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    • Any experts in real estate investing here on Cake? I'd love to see a model of what their valuation might be today if they used the majority of their $12.6B in funding to acquire and develop real-estate over the past 11 years.

      I imagine they'd be a lot closer to that $50B in valuation they were originally hoping for. Given other companies they compete with it appears they should be more like a $5B - $10B company.

    • That’s a great question. The way I see it is they have long-term liabilities (leases of buildings) and short-term assets (tenants).

      They have to pay those leases even if their tenants thin out in a downturn. But they must have paid 💰💰💰 on leases during a boom time in the economy to become the largest leaseholder in cities like London and New York, as they brag about.

      This is not a new business model and to my knowledge all previous companies who’ve tried it went bankrupt because the economy is cyclical. Tenants flee in downturns and you are left paying on leases you agreed to in boom times.

      My understanding is rich commercial real estate guys, like one of my best friends, own their buildings. But you can’t grow as fast as WeWork by purchasing because it soaks up your cash in the short term.

      What do you think?

    • I wouldn't touch this one with a barge pole. The business model suggest they take in property under long term leases and provide them to customers over substantially shorter periods. This is a classic "borrow long, lend short" approach that rarely results in anything other than disaster.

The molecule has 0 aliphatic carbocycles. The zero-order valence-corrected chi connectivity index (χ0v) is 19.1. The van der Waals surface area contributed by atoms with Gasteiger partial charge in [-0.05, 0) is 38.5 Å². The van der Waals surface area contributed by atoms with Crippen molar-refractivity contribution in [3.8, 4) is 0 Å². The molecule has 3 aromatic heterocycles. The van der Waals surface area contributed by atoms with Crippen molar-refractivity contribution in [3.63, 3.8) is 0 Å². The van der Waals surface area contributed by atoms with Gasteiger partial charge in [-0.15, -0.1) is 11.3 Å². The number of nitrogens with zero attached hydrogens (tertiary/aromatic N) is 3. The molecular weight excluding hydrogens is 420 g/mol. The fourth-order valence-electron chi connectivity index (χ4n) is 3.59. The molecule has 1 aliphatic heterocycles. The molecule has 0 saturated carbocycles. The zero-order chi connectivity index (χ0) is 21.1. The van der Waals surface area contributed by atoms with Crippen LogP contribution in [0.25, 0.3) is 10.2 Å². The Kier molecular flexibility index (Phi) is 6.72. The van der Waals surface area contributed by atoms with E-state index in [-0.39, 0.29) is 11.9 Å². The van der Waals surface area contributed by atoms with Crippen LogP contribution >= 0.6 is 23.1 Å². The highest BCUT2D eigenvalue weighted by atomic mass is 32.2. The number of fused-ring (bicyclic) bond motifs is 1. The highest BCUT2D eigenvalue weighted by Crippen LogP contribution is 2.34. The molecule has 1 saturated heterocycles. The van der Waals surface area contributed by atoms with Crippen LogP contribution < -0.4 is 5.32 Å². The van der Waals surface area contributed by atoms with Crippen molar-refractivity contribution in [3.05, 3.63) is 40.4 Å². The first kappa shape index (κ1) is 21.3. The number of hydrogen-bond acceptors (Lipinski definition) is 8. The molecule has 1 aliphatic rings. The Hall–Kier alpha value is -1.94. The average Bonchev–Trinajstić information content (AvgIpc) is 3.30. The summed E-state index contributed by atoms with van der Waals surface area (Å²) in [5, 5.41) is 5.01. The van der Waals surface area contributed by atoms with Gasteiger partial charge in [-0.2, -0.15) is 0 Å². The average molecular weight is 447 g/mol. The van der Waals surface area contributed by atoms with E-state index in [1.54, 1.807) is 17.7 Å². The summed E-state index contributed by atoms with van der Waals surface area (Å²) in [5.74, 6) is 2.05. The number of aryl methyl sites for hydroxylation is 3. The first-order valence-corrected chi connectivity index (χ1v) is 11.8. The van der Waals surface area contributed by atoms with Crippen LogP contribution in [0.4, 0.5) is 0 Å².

It is also a 100% leveraged business model - and this is generally to be avoided. I am surprised Softbank allowed itself to endorse this approach.

      From my perspective their is no equity value in the prospective stock as they do not own any physical property. If everything went south the stockholders would have no tangible net assets to call on. When a guide IPO valuation drops by half in a week, you know someone at one of the underwriting banks suspects that investors at large may be seeing this too, and they do not want to be left holding large amounts of the IPO issuance.

      As we enter a period of rumoured economic slowdown, will the occupancy rates of those leasehold properties fall? Could be. Will this affect WeWork's ability to service head lease rents? Could be. The comments of @Chris are spot on, also.

    • My understanding is rich commercial real estate guys, like one of my best friends, own their buildings. But you can’t grow as fast as WeWork by purchasing because it soaks up your cash in the short term.

      Makes sense to me. I think if you're building a real-estate empire with a 30 - 50 year view it's just so obvious you should buy the building, enjoy some cash flow while the renters pay the mortgage and then when it's paid off you're really making $$ with plenty of equity and cash flow to invest in the next one.

      Really rough math here (and i'm not a real-estate investor).

      If $12b was used as 30% down payment of building purchases that would be assets around $40b ($12b cash + $28b debt). Then if we assume that over the years the properties have started to be paid down + increased equity in the value of the building they probably owe less then the $28b in debt and have gained 20% more equity ~@$50b?

    • I also read that founder Adam Neumann has already cashed out $700 million pre-IPO. Not sure exactly how he did this - he may have sold his equity to Softbank, who are in for both debt and equity exposures. Again, how could this be allowed or endorsed? Cardinal rule broken.

    • This is all about return on invested capital. You make a lot more absolute profit if you own assets using sensible leverage. But you have to have to put your capital at risk first.

      The WeWork model posits a far lower absolute profit (as they only accrue a delta between head and sub lease payments) but since they are not putting in any risk capital, their return on their invested funds is, nevertheless, far higher. And without the capital at risk, of course.

      Its great when it works but hell on wheels when it doesn't.